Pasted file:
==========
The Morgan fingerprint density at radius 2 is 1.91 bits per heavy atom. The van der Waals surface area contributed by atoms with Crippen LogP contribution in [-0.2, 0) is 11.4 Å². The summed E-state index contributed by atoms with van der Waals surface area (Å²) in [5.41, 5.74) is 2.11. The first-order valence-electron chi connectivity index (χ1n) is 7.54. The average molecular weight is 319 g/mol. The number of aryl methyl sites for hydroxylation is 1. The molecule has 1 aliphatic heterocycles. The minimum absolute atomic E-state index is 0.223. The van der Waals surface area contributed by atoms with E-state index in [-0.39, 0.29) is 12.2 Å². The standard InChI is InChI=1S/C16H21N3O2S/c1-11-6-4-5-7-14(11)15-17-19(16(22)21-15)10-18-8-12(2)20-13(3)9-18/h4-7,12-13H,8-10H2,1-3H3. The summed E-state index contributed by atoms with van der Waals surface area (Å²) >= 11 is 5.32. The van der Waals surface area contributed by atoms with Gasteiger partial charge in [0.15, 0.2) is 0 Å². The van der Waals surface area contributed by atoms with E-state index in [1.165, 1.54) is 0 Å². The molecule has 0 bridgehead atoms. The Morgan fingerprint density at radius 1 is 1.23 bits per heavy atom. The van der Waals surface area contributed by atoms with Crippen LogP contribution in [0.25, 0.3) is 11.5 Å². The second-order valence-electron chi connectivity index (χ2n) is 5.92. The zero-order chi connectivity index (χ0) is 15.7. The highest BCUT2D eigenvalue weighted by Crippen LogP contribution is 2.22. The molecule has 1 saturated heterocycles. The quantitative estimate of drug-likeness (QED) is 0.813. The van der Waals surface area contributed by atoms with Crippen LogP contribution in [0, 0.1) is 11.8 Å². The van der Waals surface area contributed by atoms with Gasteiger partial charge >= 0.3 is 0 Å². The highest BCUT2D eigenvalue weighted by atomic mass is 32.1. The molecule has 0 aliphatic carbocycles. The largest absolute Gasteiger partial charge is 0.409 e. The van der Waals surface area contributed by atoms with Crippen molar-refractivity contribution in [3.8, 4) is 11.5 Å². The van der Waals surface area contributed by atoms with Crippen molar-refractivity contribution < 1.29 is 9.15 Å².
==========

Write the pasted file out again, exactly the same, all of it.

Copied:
The Morgan fingerprint density at radius 2 is 1.91 bits per heavy atom. The van der Waals surface area contributed by atoms with Crippen LogP contribution in [-0.2, 0) is 11.4 Å². The summed E-state index contributed by atoms with van der Waals surface area (Å²) in [5.41, 5.74) is 2.11. The first-order valence-electron chi connectivity index (χ1n) is 7.54. The average molecular weight is 319 g/mol. The number of aryl methyl sites for hydroxylation is 1. The molecule has 1 aliphatic heterocycles. The minimum absolute atomic E-state index is 0.223. The van der Waals surface area contributed by atoms with E-state index in [-0.39, 0.29) is 12.2 Å². The standard InChI is InChI=1S/C16H21N3O2S/c1-11-6-4-5-7-14(11)15-17-19(16(22)21-15)10-18-8-12(2)20-13(3)9-18/h4-7,12-13H,8-10H2,1-3H3. The summed E-state index contributed by atoms with van der Waals surface area (Å²) >= 11 is 5.32. The van der Waals surface area contributed by atoms with Gasteiger partial charge in [0.15, 0.2) is 0 Å². The van der Waals surface area contributed by atoms with E-state index in [1.165, 1.54) is 0 Å². The molecule has 0 bridgehead atoms. The Morgan fingerprint density at radius 1 is 1.23 bits per heavy atom. The van der Waals surface area contributed by atoms with Crippen LogP contribution in [0.25, 0.3) is 11.5 Å². The second-order valence-electron chi connectivity index (χ2n) is 5.92. The zero-order chi connectivity index (χ0) is 15.7. The highest BCUT2D eigenvalue weighted by Crippen LogP contribution is 2.22. The molecule has 1 saturated heterocycles. The quantitative estimate of drug-likeness (QED) is 0.813. The van der Waals surface area contributed by atoms with Crippen LogP contribution in [0, 0.1) is 11.8 Å². The van der Waals surface area contributed by atoms with Gasteiger partial charge >= 0.3 is 0 Å². The highest BCUT2D eigenvalue weighted by atomic mass is 32.1. The molecule has 0 aliphatic carbocycles. The largest absolute Gasteiger partial charge is 0.409 e. The van der Waals surface area contributed by atoms with Crippen molar-refractivity contribution in [3.8, 4) is 11.5 Å². The van der Waals surface area contributed by atoms with Crippen molar-refractivity contribution < 1.29 is 9.15 Å².